We’re all guilty of it. You’re in a circle of friends, someone references that classic quote from that movie you have been meaning to watch for so many years but keep forgetting to prioritize, and instead of coming clean to your friends, you nod along with them and move on as quickly as you can, hoping no one will look to you for the follow up line. There is a small roster of films in particular that I, very guiltily, have lied about seeing on several occasions. As someone who has dedicated her life to studying film, this list is pretty egregious. But, that being said, I have a major gripe with the unending comments of “You haven’t seen that?!?!?” that I have received for some of these and will receive much more of very soon.
Very recently, my friend was quoting Beetlejuice (1988), and his references were completely lost on me. Now, let me clear this up. I have seen Beetlejuice many times. However, it had probably been a good ten to fifteen years since I had actually watched it. When I sat down to watch it again a couple weeks ago, I was pretty blown away with how little I remembered. So I guess my point in all of this is to say that even if you have seen a movie (maybe even multiple times) that’s not to say you even remember it very well. Hell, I have a friend who loves Citizen Kane but only saw it once back in middle school. So, barring these following films aren’t among your absolute favorites, how well do you really remember them? Think about that next time you bully some well-meaning wannabe film snob (this is just my way of trying to circumvent the ensuing embarrassment).
1) The Godfather (1972)
Yeah. I’m not going to try and defend why I haven’t seen this yet because, frankly, I don’t have a single reason other than laziness. I can, however, make lots of great “You come to me on the day of my daughter’s wedding” jokes just like everyone else, which has gotten me far enough in my life at this point when it comes to convincing people I’ve seen it. Sorry, world. I’ll see it soon, I swear (she says for the millionth time).
2) Schindler’s List (1993)
This one is pretty embarrassing given what a heavy, important subject it is. I have seen bits and pieces—definitely enough key moments to get me by if it comes up (“Oh, the little girl in the red coat in a sea of black and white? Yeah—great scene, great scene.”) but at the end of the day, it’s true. I have not seen this incredible Hollywood classic.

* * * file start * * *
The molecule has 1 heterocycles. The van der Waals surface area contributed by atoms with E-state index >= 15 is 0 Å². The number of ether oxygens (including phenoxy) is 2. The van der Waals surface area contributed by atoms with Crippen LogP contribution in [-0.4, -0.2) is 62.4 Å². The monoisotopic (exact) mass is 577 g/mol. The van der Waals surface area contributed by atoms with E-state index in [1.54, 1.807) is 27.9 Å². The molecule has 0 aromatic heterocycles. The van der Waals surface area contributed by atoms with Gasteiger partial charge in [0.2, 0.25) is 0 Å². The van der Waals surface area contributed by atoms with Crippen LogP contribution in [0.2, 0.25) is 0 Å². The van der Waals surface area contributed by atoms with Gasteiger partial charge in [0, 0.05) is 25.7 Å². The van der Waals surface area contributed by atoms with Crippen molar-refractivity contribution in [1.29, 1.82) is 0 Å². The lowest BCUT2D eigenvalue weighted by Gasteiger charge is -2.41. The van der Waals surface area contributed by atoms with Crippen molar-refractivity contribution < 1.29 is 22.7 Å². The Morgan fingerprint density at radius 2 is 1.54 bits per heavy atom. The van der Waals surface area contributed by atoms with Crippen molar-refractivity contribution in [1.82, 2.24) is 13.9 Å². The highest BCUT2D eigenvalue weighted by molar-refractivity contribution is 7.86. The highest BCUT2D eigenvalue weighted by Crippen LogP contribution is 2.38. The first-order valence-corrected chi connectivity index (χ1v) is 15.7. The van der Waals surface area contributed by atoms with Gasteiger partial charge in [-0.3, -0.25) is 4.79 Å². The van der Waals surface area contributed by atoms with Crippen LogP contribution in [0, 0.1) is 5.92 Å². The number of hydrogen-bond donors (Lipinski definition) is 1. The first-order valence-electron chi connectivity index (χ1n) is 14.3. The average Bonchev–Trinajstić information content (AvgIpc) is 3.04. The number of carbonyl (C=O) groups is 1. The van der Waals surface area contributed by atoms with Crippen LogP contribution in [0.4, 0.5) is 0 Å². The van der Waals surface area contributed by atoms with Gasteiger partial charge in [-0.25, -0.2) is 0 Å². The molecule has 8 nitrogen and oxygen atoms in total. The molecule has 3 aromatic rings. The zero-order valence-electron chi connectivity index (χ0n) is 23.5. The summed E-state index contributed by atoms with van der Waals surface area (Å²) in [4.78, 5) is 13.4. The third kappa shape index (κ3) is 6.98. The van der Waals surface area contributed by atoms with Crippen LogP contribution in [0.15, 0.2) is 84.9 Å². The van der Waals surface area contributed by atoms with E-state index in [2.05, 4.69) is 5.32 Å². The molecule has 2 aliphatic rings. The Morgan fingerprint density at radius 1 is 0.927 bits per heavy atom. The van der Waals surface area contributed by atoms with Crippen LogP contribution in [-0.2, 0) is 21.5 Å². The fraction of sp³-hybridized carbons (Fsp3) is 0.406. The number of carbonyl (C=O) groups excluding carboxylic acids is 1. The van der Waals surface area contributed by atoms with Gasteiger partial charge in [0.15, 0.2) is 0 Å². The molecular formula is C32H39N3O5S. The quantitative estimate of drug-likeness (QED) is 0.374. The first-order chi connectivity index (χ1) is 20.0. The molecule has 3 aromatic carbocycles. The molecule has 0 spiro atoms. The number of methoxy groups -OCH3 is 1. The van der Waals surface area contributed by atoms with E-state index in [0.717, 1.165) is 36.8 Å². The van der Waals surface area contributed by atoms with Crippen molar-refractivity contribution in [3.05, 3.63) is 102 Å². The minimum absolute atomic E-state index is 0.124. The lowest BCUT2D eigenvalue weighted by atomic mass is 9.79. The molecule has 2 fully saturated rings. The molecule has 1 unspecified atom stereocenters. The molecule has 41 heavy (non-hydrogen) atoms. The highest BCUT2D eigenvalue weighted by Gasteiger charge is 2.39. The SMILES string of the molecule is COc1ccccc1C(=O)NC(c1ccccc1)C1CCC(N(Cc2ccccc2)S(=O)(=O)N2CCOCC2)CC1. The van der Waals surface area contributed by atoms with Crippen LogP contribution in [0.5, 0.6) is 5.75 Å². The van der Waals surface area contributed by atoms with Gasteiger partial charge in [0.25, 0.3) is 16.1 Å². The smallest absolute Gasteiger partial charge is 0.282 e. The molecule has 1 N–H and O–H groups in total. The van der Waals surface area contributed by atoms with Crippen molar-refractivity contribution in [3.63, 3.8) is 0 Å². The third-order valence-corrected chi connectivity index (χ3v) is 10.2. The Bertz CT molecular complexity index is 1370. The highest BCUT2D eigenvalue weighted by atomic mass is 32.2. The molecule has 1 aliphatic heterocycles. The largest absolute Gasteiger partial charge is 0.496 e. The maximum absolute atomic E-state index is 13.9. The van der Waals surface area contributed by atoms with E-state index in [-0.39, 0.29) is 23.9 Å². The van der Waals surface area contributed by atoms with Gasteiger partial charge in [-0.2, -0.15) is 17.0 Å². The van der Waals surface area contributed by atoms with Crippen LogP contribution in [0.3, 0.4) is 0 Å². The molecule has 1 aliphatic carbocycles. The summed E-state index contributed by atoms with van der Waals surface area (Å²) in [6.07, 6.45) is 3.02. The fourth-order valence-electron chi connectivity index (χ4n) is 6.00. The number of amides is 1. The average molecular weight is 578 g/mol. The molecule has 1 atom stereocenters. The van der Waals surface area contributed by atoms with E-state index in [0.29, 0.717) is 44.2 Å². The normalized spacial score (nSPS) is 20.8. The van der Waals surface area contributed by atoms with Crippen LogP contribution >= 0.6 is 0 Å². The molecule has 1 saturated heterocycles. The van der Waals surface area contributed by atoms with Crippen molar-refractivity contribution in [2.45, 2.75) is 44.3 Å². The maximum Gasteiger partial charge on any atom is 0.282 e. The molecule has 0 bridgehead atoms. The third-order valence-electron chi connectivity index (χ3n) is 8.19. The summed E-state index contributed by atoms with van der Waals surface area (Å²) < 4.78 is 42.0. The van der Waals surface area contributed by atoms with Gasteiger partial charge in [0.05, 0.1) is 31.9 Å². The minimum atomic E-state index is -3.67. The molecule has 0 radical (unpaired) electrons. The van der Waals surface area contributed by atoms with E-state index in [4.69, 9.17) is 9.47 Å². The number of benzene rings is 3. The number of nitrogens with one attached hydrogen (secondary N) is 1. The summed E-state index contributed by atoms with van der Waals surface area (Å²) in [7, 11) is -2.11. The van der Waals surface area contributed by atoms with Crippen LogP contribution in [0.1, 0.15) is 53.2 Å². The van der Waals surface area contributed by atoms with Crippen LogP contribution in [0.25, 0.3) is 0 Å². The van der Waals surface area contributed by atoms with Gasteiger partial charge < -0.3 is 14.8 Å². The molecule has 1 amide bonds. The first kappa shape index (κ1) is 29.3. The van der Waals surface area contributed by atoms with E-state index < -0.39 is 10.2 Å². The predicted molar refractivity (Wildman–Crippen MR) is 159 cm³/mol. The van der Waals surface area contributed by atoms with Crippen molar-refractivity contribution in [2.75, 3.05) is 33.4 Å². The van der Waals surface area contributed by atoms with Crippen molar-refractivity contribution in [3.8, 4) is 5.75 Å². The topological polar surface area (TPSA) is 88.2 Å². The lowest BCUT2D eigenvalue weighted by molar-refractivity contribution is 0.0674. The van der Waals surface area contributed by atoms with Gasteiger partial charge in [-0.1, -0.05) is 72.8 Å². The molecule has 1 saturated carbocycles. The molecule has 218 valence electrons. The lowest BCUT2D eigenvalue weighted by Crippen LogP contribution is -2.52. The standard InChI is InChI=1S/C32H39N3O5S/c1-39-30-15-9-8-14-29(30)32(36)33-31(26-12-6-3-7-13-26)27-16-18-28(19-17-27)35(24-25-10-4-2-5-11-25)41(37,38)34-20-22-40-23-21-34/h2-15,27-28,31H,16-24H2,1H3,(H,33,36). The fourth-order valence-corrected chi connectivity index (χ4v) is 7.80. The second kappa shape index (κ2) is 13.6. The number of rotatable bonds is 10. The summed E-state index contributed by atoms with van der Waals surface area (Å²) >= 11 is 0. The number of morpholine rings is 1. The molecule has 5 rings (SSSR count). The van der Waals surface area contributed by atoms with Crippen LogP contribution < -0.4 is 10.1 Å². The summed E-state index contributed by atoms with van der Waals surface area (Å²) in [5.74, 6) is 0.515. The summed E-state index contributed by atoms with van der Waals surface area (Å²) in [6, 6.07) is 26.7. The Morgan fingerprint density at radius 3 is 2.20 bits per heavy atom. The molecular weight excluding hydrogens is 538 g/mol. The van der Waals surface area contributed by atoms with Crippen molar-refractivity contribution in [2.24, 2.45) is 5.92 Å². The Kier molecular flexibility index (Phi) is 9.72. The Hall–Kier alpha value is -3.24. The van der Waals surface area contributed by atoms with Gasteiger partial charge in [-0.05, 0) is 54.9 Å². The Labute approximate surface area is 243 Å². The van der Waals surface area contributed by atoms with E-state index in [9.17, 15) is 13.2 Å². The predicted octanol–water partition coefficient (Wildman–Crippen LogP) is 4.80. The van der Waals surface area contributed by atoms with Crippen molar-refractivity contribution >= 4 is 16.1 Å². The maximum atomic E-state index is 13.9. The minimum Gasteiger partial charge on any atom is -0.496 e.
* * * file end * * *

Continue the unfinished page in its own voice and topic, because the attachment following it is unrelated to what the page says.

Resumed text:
3) Apocalypse Now (1979)
You know what? I think I’m going to place some blame on my parents for some of this. They raised me pretty damn well in terms of what movies they showed me growing up. By age eight my favorite movie was The Shining. By age twelve my favorite director was Paul Thomas Anderson. They did really, really well. Most of the time. Other times, they completely neglected groundbreaking movies like this one. Thanks a lot, you jerks.
4) Seven Samurai (1954)
This might be one of the worst on the list, which is why I put it off to number four. As a student of film history, it actually makes no sense that I haven’t seen this. My experience with Kurosawa is pretty limited—I have seen Rashômon (1950), and High and Low (1963) is one of my favorite films of all time—but to have not seen this movie feels like an unforgivable travesty. Not that this is an acceptable excuse, but it can be pretty difficult to convince friends or a boyfriend to dedicate almost four hours to a foreign film.
5) Full Metal Jacket (1987)
Ugh. I almost didn’t include this one because of how painfully embarrassing it is for so many reasons. I have seen literally every other Kubrick film. I have read countless theory on his work. I have driven 100 miles just to see his films projected in 70mm. I even have a HAL iPhone case. For some unknown reason this Kubrick classic has slipped by me all these years and I think at this point I’ve said I’ve seen it so many times that I’ve subconsciously convinced myself that I have. I went so far once that I had an entire twenty minute discussion with someone about this movie, and I am 100% convinced I sounded like a total fool. Because I am.
Well, there it is. Roll your eyes all you want, but you totally have a list too. I’m really banking on you sharing yours so I can feel a little less like a fraud.
Author: Catherine Haas
Catherine Haas is Philly born and raised, and is currently pursuing her masters in film history at Columbia University. When she’s not organizing her Criterion DVDs by spine number, she can usually be found ostensibly reading a pretentious poetry anthology in the park while introducing herself to all the dogs.